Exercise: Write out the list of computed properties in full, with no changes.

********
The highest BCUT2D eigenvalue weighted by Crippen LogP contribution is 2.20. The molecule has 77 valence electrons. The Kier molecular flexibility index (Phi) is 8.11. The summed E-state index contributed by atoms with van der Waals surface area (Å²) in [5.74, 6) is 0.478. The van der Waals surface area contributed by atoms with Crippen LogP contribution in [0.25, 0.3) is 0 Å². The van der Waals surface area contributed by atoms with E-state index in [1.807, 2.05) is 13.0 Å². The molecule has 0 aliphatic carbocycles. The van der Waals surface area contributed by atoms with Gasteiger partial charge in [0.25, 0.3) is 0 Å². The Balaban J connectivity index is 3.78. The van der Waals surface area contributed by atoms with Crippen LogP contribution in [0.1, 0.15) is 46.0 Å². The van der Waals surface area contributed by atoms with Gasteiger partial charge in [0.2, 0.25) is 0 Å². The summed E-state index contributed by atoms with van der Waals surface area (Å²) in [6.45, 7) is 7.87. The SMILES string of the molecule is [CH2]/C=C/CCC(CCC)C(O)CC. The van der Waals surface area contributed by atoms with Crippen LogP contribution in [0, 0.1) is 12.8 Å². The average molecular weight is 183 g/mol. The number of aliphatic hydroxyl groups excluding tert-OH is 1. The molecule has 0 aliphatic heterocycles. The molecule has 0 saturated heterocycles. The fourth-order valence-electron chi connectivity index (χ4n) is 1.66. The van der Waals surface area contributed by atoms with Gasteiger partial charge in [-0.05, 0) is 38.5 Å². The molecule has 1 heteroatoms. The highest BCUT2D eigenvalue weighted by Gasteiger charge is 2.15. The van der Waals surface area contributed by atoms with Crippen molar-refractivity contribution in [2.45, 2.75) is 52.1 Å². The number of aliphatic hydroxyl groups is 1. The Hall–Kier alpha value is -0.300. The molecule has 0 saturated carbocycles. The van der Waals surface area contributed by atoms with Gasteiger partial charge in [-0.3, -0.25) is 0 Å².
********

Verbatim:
The highest BCUT2D eigenvalue weighted by Crippen LogP contribution is 2.20. The molecule has 77 valence electrons. The Kier molecular flexibility index (Phi) is 8.11. The summed E-state index contributed by atoms with van der Waals surface area (Å²) in [5.74, 6) is 0.478. The van der Waals surface area contributed by atoms with Crippen LogP contribution in [0.25, 0.3) is 0 Å². The van der Waals surface area contributed by atoms with E-state index in [1.807, 2.05) is 13.0 Å². The molecule has 0 aliphatic carbocycles. The van der Waals surface area contributed by atoms with Gasteiger partial charge in [0.25, 0.3) is 0 Å². The Balaban J connectivity index is 3.78. The van der Waals surface area contributed by atoms with Crippen LogP contribution in [0.1, 0.15) is 46.0 Å². The van der Waals surface area contributed by atoms with Gasteiger partial charge in [0.2, 0.25) is 0 Å². The summed E-state index contributed by atoms with van der Waals surface area (Å²) in [6.45, 7) is 7.87. The SMILES string of the molecule is [CH2]/C=C/CCC(CCC)C(O)CC. The van der Waals surface area contributed by atoms with Crippen LogP contribution in [0, 0.1) is 12.8 Å². The average molecular weight is 183 g/mol. The number of aliphatic hydroxyl groups excluding tert-OH is 1. The molecule has 0 aliphatic heterocycles. The molecule has 0 saturated heterocycles. The fourth-order valence-electron chi connectivity index (χ4n) is 1.66. The van der Waals surface area contributed by atoms with Gasteiger partial charge in [-0.05, 0) is 38.5 Å². The molecule has 1 heteroatoms. The highest BCUT2D eigenvalue weighted by Gasteiger charge is 2.15. The van der Waals surface area contributed by atoms with Crippen molar-refractivity contribution in [2.45, 2.75) is 52.1 Å². The number of aliphatic hydroxyl groups is 1. The Hall–Kier alpha value is -0.300. The molecule has 0 saturated carbocycles. The van der Waals surface area contributed by atoms with Gasteiger partial charge in [-0.3, -0.25) is 0 Å².